The number of Americans who don’t have access to broadband internet is likely somewhere between 14 and 42 million. That range, which comes from figures calculated by the government and from broadband researchers, is quite wide, but tells one story: There is a high-speed internet accessibility gap in America, particularly affecting rural residents, only about 65% of whom report having access. As remote work and learning have become critical, that gap matters. During the pandemic, people have had to drive hours libraries to do routine online tasks—or park next to a school bus’s hotspot just so their kids can do their homework.
“It’s simply unacceptable,” says Beth Ford, CEO and president of agricultural co-operative Land O’Lakes, about the digital divide. “It leaves us uncompetitive as a nation.”
That big name in butter started taking on the challenge over the last year with its American Connection Project, through which it’s increased access to free wifi by working with partners to make 3,000 local network spots public in 49 states. But, the co-op is now taking further action to build digital infrastructure in rural corners around the country—by recruiting college graduates, in a national service-style program, to go back to their hometowns and work with local institutions to roll out broadband, and familiarize local residents with the tech. Because broadband is a “major stabilizer,” Ford says the initiative also has the ability to “lead to a more vibrant and robust, rural economy.”
To do that, Land O’Lakes, with 19 other partners, is launching the American Connection Corps, which’ll comprise an initial class of 50 recruits aged 21 to 30. The program is starting in 12 largely rural states around the country, including Minnesota, Kansas, Ohio, Kentucky, Alabama, and Oregon, chosen for their rurality and underserved populations. In joining the service, fellows will commit to two years, plus another two staying on in that community after completion, to help see out the projects.
To implement the program, it’s teamed up with Lead For America, an organization that has already adopted this national service model to send young people—who it calls fellows—back to underserved towns or tribal lands they may have grown up in, gone to college in, or have family ties in, to help address inequities; places, says Benya Kraus, the group’s cofounder, that have lost populations because “the narrative of success often means leaving and not coming back.” This year, the organization has 106 “dynamic and diverse” of its fellows on the ground; by 2040, it wants a million enrolled.
“Homecoming,” Kraus says, is a “signal of hope” to residents that their communities are worthwhile. “That’s saying that this is a place that is worthy of investment, and worthy of return.” What’s more, she says many young people have strong sense of “rootedness and responsibility,” and want to go home to improve conditions, despite the challenges. They think: “If I don’t do it, who will?”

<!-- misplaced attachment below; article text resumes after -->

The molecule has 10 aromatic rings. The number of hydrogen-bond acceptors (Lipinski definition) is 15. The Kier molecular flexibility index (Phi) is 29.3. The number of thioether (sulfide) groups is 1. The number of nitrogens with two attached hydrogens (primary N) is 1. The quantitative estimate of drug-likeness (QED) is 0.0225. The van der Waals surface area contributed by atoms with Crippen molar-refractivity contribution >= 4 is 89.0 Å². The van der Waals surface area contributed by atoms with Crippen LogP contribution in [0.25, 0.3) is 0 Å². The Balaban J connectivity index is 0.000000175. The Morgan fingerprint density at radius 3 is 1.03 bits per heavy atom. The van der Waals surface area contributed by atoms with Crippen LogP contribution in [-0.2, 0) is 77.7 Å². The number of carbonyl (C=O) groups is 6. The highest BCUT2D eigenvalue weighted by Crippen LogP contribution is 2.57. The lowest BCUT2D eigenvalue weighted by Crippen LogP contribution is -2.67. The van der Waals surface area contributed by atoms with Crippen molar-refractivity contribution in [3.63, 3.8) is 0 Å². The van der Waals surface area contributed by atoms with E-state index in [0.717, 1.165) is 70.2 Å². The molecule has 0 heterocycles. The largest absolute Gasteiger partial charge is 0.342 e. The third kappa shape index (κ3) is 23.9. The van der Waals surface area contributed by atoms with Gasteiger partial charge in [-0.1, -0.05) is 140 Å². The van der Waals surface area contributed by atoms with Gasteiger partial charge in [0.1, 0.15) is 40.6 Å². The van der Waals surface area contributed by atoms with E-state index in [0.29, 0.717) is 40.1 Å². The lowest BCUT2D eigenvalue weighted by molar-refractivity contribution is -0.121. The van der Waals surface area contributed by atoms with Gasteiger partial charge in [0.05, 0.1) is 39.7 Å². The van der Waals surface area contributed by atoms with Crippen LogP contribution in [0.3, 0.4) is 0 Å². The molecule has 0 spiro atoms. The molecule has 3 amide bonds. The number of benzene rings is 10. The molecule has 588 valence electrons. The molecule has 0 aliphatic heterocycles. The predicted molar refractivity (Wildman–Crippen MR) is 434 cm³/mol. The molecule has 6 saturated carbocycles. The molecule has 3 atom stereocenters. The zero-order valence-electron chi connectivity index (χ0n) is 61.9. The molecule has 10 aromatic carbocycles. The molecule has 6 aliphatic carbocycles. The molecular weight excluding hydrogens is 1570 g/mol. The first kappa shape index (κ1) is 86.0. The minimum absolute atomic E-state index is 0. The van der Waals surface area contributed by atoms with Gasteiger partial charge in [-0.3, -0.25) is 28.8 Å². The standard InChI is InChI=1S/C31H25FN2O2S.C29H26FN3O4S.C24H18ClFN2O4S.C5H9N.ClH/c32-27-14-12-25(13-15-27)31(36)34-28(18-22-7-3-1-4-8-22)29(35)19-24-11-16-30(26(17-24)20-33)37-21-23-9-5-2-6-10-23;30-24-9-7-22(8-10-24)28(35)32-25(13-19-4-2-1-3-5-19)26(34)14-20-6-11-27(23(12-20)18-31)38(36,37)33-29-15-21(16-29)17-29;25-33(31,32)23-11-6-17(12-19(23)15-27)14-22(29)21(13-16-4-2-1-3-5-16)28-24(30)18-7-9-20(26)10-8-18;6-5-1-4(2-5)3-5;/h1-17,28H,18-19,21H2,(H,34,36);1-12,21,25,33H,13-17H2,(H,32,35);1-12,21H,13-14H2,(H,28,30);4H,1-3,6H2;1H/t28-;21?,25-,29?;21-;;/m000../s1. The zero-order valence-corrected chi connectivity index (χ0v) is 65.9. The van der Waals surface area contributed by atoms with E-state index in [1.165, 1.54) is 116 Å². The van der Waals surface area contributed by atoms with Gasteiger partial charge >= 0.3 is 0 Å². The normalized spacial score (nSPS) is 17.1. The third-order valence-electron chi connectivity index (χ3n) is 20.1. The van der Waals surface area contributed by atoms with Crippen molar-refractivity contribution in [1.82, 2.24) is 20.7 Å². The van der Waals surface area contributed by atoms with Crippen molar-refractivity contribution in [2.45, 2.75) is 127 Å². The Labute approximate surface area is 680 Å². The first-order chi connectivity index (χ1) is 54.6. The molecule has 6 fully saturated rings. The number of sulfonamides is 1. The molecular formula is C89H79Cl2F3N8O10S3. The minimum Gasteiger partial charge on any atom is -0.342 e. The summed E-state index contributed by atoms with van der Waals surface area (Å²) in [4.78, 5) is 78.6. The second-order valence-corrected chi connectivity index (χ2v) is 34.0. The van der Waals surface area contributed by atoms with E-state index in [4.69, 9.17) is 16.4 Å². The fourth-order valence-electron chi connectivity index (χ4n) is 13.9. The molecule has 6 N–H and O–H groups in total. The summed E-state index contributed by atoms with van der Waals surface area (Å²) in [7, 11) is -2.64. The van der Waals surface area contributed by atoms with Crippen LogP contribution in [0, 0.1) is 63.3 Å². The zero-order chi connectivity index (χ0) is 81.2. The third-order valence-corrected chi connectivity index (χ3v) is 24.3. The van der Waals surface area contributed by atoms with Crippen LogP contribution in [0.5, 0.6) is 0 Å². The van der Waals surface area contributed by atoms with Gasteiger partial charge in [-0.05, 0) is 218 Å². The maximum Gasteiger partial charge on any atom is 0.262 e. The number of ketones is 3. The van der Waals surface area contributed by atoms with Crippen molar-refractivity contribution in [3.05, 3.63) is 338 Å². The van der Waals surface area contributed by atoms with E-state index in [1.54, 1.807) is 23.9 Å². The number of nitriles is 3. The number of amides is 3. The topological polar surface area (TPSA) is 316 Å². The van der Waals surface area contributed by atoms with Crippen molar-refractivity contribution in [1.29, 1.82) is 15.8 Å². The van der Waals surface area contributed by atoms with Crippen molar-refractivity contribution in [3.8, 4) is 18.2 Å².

Though the setups will vary according to different community’s needs, fellows will likely work with county governments, though a few placements are with school districts, and a handful with regional development organizations. Day to day, they’ll work on gathering accurate data on household internet speeds, talking to network providers, coordinating rollouts, and aligning funding with resources. They’ll also organize digital bootcamps for schools and communities, and make sure Main Street businesses and farmers are connected and search-optimized where needed.
The Biden administration has made a historic investment in broadband, pledging $7 billion to reimburse communities for wifi access as part of the American Rescue Plan—but grassroots approaches are needed to facilitate the distribution. This program is also being backed, for its first two years, by 20 partners, including Microsoft, Mayo Clinic, Heartland Forward, the American Farm Bureau Federation, and multiple universities.
For Ford, internet access is simply a right, “like electricity or mail delivery.” But, it’s especially important to connect farming communities because they’re the “glue” that keep’s America’s food security together—and so solid connections will also allow for better and more sustainable, farming. Internet access is also an accelerant for job creation, where it’s lagged in rural areas. The hope is that a successful program will lead to investments in communities—and eventually will attract and retain new young professionals. “What we’re trying to do is create an initiative where these young people go back in, and become community leaders,” Ford says.
That revitalization is especially crucial as we recover from the past year’s economic shock. During the pandemic, Kraus says, there’s been a developing philosophy that the nature remote work means it doesn’t matter where you decide to live. But: “I actually think it matters more than ever where we choose to live,” she says. “Because, where we choose to live is also where we choose to commit ourselves to. Where we choose to become part of the social and civic fabric.”